Echoes of the past: Seeing school takes me back

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On Wednesday I was out walking with a group from Brighouse Historical Society which was part two of a history trail I took the members on which started last year.

The first part was Bailiff Bridge to the old church and cemetery at Lightcliffe and then this year the walk was completed from the church to Crow Nest golf club.

I reminded the members that over the last few years Bailiff Bridge, Lightcliffe, Hipperholme and Hove Edge has seen a significant rise in housing development.

Being interested in local history and the changes that take place in an area now is a good time to photograph these changing areas.

Whether it is of open fields, large houses that are destined to be demolished for a small housing development.

You always have to remember the owners privacy and not as I have sometimes seen people snapping away without those considerations.

In years to come questions such as ‘What was on that site before these houses were built?’ As time marches on most people will soon forget.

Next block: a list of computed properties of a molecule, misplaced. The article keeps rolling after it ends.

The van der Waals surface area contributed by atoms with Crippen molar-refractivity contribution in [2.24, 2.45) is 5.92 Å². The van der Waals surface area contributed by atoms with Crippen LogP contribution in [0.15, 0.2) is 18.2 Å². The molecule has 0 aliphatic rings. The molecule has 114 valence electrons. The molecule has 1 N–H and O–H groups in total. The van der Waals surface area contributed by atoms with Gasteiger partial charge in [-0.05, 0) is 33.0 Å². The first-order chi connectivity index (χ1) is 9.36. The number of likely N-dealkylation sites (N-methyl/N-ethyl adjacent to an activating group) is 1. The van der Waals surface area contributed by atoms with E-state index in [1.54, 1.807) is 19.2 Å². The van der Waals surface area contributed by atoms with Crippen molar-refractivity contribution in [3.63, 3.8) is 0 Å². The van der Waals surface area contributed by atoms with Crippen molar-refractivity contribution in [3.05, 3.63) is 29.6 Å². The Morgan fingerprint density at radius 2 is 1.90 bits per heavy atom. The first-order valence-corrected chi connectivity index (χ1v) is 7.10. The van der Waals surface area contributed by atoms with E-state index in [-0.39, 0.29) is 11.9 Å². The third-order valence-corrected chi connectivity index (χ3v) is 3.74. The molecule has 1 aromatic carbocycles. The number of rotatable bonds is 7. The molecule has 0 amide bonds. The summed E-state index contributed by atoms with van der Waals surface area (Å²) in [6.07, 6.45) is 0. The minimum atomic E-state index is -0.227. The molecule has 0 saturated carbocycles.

I have many old photographs that shows significant changes spread over the last century. But even since 2000 many local scenes have changed beyond recognition .

If you do take up your camera remember the who, what, where and when should be shown on the back of the paper photograph or on the computer saved image.

For those old photographs or not so old images you have tucked away in an old shoe box in the dark corner of a cupboard never write on the back of those in biro or felt tipped pen you will spoil the photograph always use a soft pencil.

These Lightcliffe C of E School children have seen many changes since they all posed for this class photograph c1956.

Standing outside the school with my walking group took me back to my own days at the school in 1958. Whilst the school frontage looks almost just the same.

Looking at the individual windows brought back memories of the teachers who taught in those particular classrooms.

It was during one of my visits to the school in my policing days and sitting in the staff room chatting with some of the teachers.

I suddenly realised that whilst there was probably just over a dozen easy chairs for the teachers to sit on during lunchtime breaks and the room seemed almost full.

The room was identical in size to the room directly above.

That classroom was my old form four and I was one of well over 30 children taking lessons in the same amount of space. Time to move on - it took a little over two and half hours to walk from the school to Crow Nest Golf via an intricate route of footpaths and the main roads.

It was nice to share with the fellow walkers this fascinating insight to the local history and characters from a small section of this community.